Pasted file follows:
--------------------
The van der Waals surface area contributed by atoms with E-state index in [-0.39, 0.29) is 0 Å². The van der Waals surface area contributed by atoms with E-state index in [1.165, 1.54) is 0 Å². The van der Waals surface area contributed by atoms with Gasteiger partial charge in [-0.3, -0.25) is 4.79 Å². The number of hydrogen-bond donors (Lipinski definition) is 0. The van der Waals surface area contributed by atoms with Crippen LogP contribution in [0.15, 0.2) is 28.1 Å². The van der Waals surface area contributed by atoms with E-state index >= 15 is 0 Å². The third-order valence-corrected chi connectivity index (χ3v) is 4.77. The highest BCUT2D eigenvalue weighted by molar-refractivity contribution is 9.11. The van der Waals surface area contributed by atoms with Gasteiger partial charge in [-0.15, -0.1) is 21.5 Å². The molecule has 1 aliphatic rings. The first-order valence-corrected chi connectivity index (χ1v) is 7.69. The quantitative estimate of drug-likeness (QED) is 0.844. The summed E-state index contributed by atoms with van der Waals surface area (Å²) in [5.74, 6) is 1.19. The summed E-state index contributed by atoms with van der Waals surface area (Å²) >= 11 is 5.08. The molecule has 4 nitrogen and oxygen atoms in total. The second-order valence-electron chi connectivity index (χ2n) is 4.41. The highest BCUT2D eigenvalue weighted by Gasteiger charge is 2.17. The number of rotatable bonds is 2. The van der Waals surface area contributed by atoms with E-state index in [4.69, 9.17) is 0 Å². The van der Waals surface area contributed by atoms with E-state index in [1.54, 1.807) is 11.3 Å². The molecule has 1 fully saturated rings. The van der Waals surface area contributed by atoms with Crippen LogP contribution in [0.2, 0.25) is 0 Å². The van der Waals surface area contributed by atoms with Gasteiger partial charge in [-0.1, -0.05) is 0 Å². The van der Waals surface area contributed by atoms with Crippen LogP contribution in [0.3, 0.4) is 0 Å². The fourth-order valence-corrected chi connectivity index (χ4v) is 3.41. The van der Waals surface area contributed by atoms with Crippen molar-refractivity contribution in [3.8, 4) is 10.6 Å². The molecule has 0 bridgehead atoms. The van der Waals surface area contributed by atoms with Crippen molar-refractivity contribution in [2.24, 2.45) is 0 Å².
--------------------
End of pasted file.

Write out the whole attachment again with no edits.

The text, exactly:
The van der Waals surface area contributed by atoms with E-state index in [-0.39, 0.29) is 0 Å². The van der Waals surface area contributed by atoms with E-state index in [1.165, 1.54) is 0 Å². The van der Waals surface area contributed by atoms with Gasteiger partial charge in [-0.3, -0.25) is 4.79 Å². The number of hydrogen-bond donors (Lipinski definition) is 0. The van der Waals surface area contributed by atoms with Crippen LogP contribution in [0.15, 0.2) is 28.1 Å². The van der Waals surface area contributed by atoms with E-state index >= 15 is 0 Å². The third-order valence-corrected chi connectivity index (χ3v) is 4.77. The highest BCUT2D eigenvalue weighted by molar-refractivity contribution is 9.11. The van der Waals surface area contributed by atoms with Gasteiger partial charge in [-0.15, -0.1) is 21.5 Å². The molecule has 1 aliphatic rings. The first-order valence-corrected chi connectivity index (χ1v) is 7.69. The quantitative estimate of drug-likeness (QED) is 0.844. The summed E-state index contributed by atoms with van der Waals surface area (Å²) in [5.74, 6) is 1.19. The summed E-state index contributed by atoms with van der Waals surface area (Å²) >= 11 is 5.08. The molecule has 4 nitrogen and oxygen atoms in total. The second-order valence-electron chi connectivity index (χ2n) is 4.41. The highest BCUT2D eigenvalue weighted by Gasteiger charge is 2.17. The number of rotatable bonds is 2. The van der Waals surface area contributed by atoms with E-state index in [4.69, 9.17) is 0 Å². The van der Waals surface area contributed by atoms with E-state index in [1.54, 1.807) is 11.3 Å². The molecule has 1 fully saturated rings. The van der Waals surface area contributed by atoms with Crippen LogP contribution in [0.2, 0.25) is 0 Å². The van der Waals surface area contributed by atoms with Gasteiger partial charge in [-0.1, -0.05) is 0 Å². The van der Waals surface area contributed by atoms with Crippen LogP contribution in [0.3, 0.4) is 0 Å². The fourth-order valence-corrected chi connectivity index (χ4v) is 3.41. The van der Waals surface area contributed by atoms with Crippen molar-refractivity contribution in [3.8, 4) is 10.6 Å². The molecule has 0 bridgehead atoms. The van der Waals surface area contributed by atoms with Crippen molar-refractivity contribution in [2.24, 2.45) is 0 Å².